In my own experience the mums’ clubs based in certain locations and the provision for the elderly that once appealed effectively to a past East End tradition of gathering, music and alcohol based conviviality worked accidentally to exclude those who did not gather in pubs, did not socialize around a cup of tea and a cigarette after dropping the children at school.

So the bureau only recognizes and changes with pressure. Multicultural realities challenge and change the bureau, belatedly some times, proactively when politcians advance in good faith an understanding of the complexities of new social formations through the architecture of city hall.

But such change is never without friction.

Such tensions can be constructive. But in British mayoral systems we are unsure what the proper checks and balances should be.

In Tower Hamlets when the will of a people so diverse, so rich and poor, so much a mix of different cultures is personified by one man, the challenges are particularly acute.

Price Waterhouse Coopers last week reported to Secretary of State Eric Pickles a situation that led the Secretary of State to suggest that the report “paints a deeply concerning picture of obfuscation, denial, secrecy, the breakdown of democratic scrutiny and accountability, and a culture of cronyism risking the corrupt spending of public funds.”

The report highlighted that in Tower Hamlets the three most senior bureaucrats are all on temporary contracts. The boss (head of paid service), principal lawyer (monitoring officer) and head of finance (section 151 officer) are insecure. They depend on political whim for their pay cheque.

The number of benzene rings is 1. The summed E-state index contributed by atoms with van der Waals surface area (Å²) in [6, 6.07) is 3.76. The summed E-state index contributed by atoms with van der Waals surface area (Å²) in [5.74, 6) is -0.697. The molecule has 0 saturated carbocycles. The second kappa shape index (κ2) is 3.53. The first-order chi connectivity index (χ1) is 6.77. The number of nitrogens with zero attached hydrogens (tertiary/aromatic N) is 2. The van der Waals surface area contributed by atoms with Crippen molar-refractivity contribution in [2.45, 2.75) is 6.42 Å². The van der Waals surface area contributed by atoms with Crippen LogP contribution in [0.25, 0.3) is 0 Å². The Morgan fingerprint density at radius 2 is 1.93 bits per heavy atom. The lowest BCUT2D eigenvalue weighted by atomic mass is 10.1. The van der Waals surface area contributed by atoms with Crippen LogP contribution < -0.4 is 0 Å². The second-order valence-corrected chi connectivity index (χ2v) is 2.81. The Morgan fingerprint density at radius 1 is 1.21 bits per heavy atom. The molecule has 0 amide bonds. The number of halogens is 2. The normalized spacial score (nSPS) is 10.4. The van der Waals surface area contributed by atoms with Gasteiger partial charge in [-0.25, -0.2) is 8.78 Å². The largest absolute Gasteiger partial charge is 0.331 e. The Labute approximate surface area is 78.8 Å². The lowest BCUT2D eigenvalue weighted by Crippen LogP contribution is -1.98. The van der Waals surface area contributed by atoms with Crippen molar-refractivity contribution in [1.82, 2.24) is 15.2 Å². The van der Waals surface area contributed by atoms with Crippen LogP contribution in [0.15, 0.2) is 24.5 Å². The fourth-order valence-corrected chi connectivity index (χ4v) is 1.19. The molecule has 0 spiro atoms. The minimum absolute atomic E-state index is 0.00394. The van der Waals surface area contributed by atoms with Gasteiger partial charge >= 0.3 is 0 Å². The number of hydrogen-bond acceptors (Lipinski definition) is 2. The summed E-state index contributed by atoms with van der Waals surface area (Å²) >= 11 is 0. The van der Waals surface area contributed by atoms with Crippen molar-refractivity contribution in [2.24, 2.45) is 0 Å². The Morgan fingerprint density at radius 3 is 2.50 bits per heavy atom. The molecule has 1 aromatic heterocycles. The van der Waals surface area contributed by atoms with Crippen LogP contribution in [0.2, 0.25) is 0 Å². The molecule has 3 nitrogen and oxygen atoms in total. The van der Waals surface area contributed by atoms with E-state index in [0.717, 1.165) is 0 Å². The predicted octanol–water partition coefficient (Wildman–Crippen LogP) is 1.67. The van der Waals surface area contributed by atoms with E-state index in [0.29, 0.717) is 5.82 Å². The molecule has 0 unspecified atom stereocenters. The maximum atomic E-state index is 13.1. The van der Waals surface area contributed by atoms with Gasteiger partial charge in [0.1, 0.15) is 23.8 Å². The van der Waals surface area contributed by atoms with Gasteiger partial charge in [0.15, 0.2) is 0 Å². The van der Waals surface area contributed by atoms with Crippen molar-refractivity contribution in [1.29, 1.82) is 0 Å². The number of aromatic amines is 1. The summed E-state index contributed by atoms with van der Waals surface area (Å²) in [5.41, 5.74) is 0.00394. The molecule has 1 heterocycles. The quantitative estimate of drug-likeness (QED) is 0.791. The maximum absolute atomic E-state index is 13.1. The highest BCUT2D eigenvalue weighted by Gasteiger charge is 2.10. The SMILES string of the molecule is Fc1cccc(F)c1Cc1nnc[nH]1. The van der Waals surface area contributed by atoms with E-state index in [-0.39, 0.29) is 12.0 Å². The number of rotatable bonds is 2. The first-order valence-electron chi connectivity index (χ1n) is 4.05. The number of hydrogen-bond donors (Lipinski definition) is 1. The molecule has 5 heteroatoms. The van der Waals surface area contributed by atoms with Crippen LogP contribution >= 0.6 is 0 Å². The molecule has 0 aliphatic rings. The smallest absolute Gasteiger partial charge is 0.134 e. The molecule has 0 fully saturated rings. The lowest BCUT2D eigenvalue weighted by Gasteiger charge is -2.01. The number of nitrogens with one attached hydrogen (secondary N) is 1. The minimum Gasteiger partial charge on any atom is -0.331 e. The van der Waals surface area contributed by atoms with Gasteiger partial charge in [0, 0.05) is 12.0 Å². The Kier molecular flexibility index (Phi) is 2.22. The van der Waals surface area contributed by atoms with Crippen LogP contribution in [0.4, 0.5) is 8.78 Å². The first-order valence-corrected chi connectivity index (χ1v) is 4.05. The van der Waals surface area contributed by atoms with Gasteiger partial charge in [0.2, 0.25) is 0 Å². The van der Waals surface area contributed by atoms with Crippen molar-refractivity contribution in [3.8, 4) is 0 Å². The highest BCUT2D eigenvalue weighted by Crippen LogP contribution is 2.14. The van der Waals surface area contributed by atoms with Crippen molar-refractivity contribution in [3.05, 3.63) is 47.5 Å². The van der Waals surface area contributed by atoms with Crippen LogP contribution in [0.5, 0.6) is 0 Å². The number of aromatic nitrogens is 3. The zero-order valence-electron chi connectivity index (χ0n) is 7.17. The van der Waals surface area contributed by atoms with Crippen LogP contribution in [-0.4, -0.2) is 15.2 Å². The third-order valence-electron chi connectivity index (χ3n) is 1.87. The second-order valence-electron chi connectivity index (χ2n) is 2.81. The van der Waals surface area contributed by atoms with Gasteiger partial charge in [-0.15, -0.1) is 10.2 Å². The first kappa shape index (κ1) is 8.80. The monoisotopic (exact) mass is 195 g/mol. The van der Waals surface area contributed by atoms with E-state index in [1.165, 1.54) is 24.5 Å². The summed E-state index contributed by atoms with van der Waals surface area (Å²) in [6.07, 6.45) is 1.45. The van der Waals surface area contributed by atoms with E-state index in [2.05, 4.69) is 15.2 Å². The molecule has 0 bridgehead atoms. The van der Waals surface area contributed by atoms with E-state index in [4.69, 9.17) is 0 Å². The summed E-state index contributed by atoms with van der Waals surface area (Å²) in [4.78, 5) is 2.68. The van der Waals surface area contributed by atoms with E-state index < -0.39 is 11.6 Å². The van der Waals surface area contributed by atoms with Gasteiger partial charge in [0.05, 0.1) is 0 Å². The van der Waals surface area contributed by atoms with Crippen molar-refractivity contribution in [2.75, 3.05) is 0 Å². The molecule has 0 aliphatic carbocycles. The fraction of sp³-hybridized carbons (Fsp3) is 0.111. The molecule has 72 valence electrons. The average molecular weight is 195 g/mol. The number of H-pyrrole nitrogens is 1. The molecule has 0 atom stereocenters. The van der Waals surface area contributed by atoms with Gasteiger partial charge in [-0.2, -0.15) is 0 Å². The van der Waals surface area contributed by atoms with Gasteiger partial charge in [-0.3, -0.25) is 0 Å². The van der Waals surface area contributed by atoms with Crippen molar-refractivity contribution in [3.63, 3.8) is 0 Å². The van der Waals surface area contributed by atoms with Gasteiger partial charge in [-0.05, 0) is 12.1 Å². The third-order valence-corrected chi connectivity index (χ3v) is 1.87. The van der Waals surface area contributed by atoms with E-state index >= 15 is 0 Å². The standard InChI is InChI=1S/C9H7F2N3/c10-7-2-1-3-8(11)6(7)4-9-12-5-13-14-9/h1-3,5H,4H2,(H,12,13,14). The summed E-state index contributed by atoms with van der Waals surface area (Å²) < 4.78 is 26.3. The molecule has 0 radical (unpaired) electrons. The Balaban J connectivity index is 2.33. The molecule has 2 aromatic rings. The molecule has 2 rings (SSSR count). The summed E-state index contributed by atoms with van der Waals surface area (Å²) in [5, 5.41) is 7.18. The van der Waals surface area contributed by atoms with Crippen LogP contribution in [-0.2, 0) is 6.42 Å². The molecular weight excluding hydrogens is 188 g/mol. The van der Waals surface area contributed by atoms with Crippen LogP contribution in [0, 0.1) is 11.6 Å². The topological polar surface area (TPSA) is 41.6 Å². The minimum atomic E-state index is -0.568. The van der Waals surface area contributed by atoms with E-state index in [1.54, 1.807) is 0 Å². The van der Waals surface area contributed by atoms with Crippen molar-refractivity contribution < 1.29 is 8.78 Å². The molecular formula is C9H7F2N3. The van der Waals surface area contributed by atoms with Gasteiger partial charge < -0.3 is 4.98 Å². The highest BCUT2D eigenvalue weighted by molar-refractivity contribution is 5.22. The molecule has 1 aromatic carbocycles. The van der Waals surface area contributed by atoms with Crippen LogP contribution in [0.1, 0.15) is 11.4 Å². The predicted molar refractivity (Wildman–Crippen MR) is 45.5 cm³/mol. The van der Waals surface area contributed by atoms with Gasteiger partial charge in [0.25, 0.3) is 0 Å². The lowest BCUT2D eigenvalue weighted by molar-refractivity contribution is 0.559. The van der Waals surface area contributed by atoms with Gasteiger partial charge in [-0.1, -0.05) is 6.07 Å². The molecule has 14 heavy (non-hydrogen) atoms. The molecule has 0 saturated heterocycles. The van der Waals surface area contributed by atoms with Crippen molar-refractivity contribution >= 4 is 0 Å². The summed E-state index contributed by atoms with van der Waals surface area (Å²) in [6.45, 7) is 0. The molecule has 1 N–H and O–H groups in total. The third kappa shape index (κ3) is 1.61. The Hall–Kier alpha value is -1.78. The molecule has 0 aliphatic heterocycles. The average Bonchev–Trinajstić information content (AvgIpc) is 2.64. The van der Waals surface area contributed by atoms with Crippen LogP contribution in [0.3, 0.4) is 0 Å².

The checks and balances for a mayor in one of the most socially polarized parts of Britain are diminished. As PWC suggest and illustrate by one example after another the result in today’s east end is potentially catastrophic.

This is why we need to think carefully how checks and balances for elected mayors should work, in the east end and elsewhere.

On the BBC Radio 4 Today programme on 13th November (and in other media) reports on recent events in Tower Hamlets have focused on whether or not there has been criminal behavior reported by PWC.

Former Mayor of London Ken Livingstone and former MP for Bethnal Green and Bow George Galloway, both supporting Mayor Lutfur Rahman, curiously mirrored the framing of BBC journalist Zoe Conway in focusing on the issue of criminality and fraud.

But this is a chimera. If the report is judged by whether criminality or fraud is eventually proven, if the mayoralty is judged by convictions in court, misses the point.

The true message of the PWC report and the lesson for putative mayoral innovations, in Tower Hamlets, in Manchester and elsewhere is that if the proper checks and balances on deliberative democracy are not in place then the result is dysfunctional, opaque and – most importantly – to the detriment of democracy and the disadvantage of local people.

It is why most people will welcome the potential role of three commissioners in east London that might mitigate the questionable deployment of democratically elected but executively absolute power in today’s Tower Hamlets.